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Atticus speaks about the necessity of looking at things through someone else’s eyes. This is a lesson that Scout has to learn the hard way in her dealings with other children at school and with other people in general.
The actual quote I’m referring to is:
"You never really understand a person until you consider things from his point of view - until you climb into his skin and walk around in it."
Scout, as a first grader, has a difficult time applying this to people like Walter Cunningham, Miss Caroline, Calpurnia, and other characters. But near the end of the story we see that she had learned this lesson after all, when she says that Atticus was right about it. At that time she’s referring to Boo Radley and the fact that she can finally see things from his point of view.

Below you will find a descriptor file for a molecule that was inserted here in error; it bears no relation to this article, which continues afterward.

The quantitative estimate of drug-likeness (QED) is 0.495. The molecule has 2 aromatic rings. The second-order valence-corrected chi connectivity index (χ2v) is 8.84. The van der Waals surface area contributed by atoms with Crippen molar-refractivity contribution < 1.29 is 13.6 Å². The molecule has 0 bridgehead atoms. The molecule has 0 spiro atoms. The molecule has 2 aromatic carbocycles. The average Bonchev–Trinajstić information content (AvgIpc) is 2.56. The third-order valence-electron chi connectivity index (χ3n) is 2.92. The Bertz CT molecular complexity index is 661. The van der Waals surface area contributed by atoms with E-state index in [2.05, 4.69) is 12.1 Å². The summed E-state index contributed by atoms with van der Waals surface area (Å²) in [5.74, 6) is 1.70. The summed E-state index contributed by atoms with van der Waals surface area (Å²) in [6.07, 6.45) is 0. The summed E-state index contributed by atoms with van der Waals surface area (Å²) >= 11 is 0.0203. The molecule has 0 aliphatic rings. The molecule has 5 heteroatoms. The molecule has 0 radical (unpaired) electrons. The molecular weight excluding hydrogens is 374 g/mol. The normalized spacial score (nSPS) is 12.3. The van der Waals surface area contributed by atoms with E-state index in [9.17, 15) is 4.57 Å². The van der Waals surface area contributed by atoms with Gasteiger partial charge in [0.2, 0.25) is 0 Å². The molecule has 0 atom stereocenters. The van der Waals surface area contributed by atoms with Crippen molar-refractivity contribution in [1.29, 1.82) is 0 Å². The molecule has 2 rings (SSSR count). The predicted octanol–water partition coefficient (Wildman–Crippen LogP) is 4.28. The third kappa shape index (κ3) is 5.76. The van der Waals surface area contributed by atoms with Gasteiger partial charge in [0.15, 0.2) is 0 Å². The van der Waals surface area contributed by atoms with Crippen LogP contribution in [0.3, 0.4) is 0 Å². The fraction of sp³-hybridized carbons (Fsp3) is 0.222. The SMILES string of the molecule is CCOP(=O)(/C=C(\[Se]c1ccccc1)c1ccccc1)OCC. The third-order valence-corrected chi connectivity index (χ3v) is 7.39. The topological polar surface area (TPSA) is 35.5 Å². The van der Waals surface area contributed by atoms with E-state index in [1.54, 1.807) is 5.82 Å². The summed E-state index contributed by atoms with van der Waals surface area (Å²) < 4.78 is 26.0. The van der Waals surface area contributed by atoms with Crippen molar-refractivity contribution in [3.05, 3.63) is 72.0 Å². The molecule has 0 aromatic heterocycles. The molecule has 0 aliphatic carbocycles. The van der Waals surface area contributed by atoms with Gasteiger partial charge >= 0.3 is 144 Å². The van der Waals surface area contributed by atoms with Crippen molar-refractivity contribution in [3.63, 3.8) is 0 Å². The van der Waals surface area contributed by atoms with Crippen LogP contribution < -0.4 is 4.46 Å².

Harper Lee uses this as a unifying aspect of the novel by establishing it early and then referring to it again near the end in the same words. It shows how Scout has grown and the value of Atticus’ teaching.
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